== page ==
14 October 2019
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Rocket Strikes at Site of Foreign Oil Firms in Iraq

Thursday, 20 June 2019 21:17
A rocket hit a drilling facility at the Burjesia site near the city of Basra in Iraq. A rocket hit a drilling facility at the Burjesia site near the city of Basra in Iraq.

BAGHDAD—A rocket hit a compound in southern Iraq used by Exxon Mobil Corp. and other international oil firms, heightening fears among Iraqi officials that tensions between the U.S. and Iran would spill into their country.

The rocket landed at the Burjesia site near the city of Basra early Wednesday, injuring three Iraqi staff, according to Forat Salih, the head of media at Basra Oil Co. They were taken to the hospital to be treated for light injuries.

It is the fourth time in less than a week that rockets have been fired at facilities where American personnel are stationed in Iraq, though no major damage has been caused so far.

Iraq’s joint operations command directed all intelligence agencies to find out who was behind Wednesday’s rocket attack and three similar incidents in recent days.

No group claimed responsibility for firing any of the rockets. Iraqi officials didn’t blame any faction but said the incidents fit into a pattern of escalating tensions between Washington and Tehran.

The U.S. has boosted military deployments in the Middle East after flagging rising threats from Iran and its nonstate allies. The U.S. also accused Iran of orchestrating recent attacks on tankers near a strategic Persian Gulf waterway, a charge that Tehran has denied. Both sides have said they don’t want war, but the region remains on edge as U.S. and Iranian officials lash out at each other.

Separately this week, the United Arab Emirates, Saudi Arabia and Norway submitted a joint report to the United Nations Security Council concerning an attack last month on four ships near the Emirati port of Fujairah. The report concluded that the May 12 attacks most likely were the work of a hostile nation, but stopped short of directly accusing Iran.

However, the 24-page report, viewed by The Wall Street Journal, provided new details and photos, including images from the “black box” voyage recorder aboard the Saudi tanker Amjad that tracked a small fast-boat approaching just before 4 a.m. that day and slipping away nine minutes later. Emirati and Saudi officials suspect that divers placed limpet mines on the hull, creating a blast that disabled the ship.

Also, a U.S. Navy explosives expert said Wednesday that the magnetic mines used to attack a Japanese-owned oil tanker in the Gulf of Oman last week closely resembled similar weapons seen in Iran, although he didn’t directly blame Iran. Cmdr. Sean Kido said at a Navy base in the U.A.E. that damage to the hull of the Kokuka Courageous wasn’t consistent with a “flying object,” as the ship’s owners have suggested.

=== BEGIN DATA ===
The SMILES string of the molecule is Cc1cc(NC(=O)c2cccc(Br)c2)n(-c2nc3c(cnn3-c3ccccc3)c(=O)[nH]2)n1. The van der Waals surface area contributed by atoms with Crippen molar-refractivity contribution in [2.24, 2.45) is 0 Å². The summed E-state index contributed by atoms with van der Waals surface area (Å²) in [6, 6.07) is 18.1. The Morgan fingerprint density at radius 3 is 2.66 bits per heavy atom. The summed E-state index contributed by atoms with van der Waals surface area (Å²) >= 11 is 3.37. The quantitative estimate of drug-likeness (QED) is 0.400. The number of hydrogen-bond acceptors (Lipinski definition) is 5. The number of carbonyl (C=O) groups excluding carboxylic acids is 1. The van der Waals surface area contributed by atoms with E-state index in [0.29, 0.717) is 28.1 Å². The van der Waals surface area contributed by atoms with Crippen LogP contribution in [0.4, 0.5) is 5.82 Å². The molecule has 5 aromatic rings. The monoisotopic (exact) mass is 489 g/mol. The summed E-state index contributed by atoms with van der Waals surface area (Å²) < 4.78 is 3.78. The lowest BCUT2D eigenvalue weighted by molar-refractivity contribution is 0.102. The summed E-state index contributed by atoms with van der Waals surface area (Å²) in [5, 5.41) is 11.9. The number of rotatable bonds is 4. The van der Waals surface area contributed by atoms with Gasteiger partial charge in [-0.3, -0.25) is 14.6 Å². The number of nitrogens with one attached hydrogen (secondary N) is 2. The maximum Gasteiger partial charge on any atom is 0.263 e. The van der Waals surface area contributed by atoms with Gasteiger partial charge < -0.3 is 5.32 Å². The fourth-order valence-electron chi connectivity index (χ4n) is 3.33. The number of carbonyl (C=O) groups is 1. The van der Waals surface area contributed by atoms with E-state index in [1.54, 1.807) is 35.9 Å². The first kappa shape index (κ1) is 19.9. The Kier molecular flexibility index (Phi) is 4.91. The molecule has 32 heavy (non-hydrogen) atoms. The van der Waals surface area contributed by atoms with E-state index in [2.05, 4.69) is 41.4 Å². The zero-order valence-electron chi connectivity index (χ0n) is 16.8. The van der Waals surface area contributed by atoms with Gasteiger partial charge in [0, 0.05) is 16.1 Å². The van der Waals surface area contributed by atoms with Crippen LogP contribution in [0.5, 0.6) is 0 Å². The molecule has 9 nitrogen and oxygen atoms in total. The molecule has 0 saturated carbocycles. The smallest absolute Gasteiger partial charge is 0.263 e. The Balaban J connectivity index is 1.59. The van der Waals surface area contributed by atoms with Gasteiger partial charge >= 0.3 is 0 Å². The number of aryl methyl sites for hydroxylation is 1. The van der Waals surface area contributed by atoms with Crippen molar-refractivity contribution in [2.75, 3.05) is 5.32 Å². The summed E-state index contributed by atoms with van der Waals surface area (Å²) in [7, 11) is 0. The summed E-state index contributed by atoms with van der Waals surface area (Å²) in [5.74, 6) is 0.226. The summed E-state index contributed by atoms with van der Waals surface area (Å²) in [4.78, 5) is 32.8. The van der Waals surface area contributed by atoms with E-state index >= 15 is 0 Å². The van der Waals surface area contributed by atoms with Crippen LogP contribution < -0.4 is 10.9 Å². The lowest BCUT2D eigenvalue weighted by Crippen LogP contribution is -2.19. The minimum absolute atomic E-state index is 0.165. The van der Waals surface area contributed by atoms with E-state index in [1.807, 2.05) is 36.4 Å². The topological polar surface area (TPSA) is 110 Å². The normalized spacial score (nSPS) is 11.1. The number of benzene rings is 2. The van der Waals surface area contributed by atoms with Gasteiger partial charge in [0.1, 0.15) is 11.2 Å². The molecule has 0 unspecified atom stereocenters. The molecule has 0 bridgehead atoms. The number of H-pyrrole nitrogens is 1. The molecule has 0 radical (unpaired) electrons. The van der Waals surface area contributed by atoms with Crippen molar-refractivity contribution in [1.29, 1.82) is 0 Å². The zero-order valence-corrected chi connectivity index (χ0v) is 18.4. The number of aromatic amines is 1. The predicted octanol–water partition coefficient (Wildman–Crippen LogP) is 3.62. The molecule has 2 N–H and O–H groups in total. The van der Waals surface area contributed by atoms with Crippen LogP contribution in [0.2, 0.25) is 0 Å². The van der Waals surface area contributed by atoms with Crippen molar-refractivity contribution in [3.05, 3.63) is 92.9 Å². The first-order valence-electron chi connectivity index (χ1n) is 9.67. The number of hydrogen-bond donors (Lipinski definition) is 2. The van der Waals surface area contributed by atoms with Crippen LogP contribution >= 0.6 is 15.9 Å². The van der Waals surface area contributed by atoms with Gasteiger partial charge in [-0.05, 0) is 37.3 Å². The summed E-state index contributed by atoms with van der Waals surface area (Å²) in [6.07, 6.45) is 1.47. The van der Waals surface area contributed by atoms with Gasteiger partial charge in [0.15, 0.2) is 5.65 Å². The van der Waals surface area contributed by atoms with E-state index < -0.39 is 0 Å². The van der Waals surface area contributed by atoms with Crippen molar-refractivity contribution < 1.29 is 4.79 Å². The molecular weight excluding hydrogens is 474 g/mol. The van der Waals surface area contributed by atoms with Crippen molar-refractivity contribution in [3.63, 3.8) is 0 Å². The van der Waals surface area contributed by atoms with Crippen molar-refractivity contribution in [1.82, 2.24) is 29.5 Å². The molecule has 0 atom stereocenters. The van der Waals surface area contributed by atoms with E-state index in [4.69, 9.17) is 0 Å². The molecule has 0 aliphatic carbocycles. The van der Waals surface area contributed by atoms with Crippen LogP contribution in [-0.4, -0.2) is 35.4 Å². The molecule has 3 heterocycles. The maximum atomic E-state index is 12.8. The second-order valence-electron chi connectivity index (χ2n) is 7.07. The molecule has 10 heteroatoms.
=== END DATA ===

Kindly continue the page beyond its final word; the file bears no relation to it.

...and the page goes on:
Iran has denied involvement in the tanker attacks.

Iraq, which counts both the U.S. and Iran as allies, has sought to chart a middle course between the two countries. Those efforts have been complicated by several powerful militias, some of which are allied with Iran and only nominally answer to the Iraqi government.

The latest rocket fire comes just hours after Iraqi Prime Minister Adel Abdul Mahdi, who is also commander in chief of the armed forces, ordered that no armed group act outside the framework of the security forces.

The rockets appeared to be calibrated to stop short of harming any U.S. personnel. Secretary of State Mike Pompeo warned Iraqi officials during a visit to Baghdad last monththe U.S. would respond to any attack on its personnel by striking inside Iran.

“It is clear there are actors trying to exploit and escalate the U.S.-Iran conflict in Iraq by conducting these rocket attacks, but the question is who exactly?” said Iraqi political analyst Ahmed al-Sharifi. “It’s a proxy war taking place on Iraqi land.”

Exxon’s staff had just recently returned to work after being pulled out of Iraq when the U.S. partially evacuated its embassy in Baghdad in May, citing the growing threat posed by Iran.

A U.S. consultant working with U.S. companies in Iraq said the firms were getting more prudent over Washington-backed plans to strike billions of dollars of energy deals in Iraq. The consultant said General Electric Co. , which is bidding to sell electric equipment with U.S. support, is now more cautious about moving forward, and Exxon Mobil, which has coveted the $53 billion Nahr Bin Umar integrated project, is now planning to pull more staff.

An Exxon Mobil spokeswoman declined to comment on the specifics of the company’s staffing plans. She said the company is “committed to ensuring the safety of our employees and contractors at all of our facilities around the world.” A representative for GE couldn’t immediately be reached for comment.

 This week, the U.S. said it would send an additional 1,000 troops to the Middle East in response to “hostile behavior” by Tehran, following a decision in May to deploy an extra 1,500 soldiers. Monday’s commitment came the same day Iran said it would stockpile more enriched uranium in the next 10 days than allowed under the nuclear deal.

Late on Tuesday, a rocket landed in the presidential compound in the northern city of Mosul where U.S. advisers are stationed. The head of the Nineveh Operations Command said the rocket was manufactured locally and launched from the western side of the river.

A day earlier, three rockets landed near the Taji military base north of Baghdad, where U.S. advisers are present. And last Friday, three mortar rounds were fired at the Balad air base, which also hosts U.S. forces.

Source: Wall Street Journal

 

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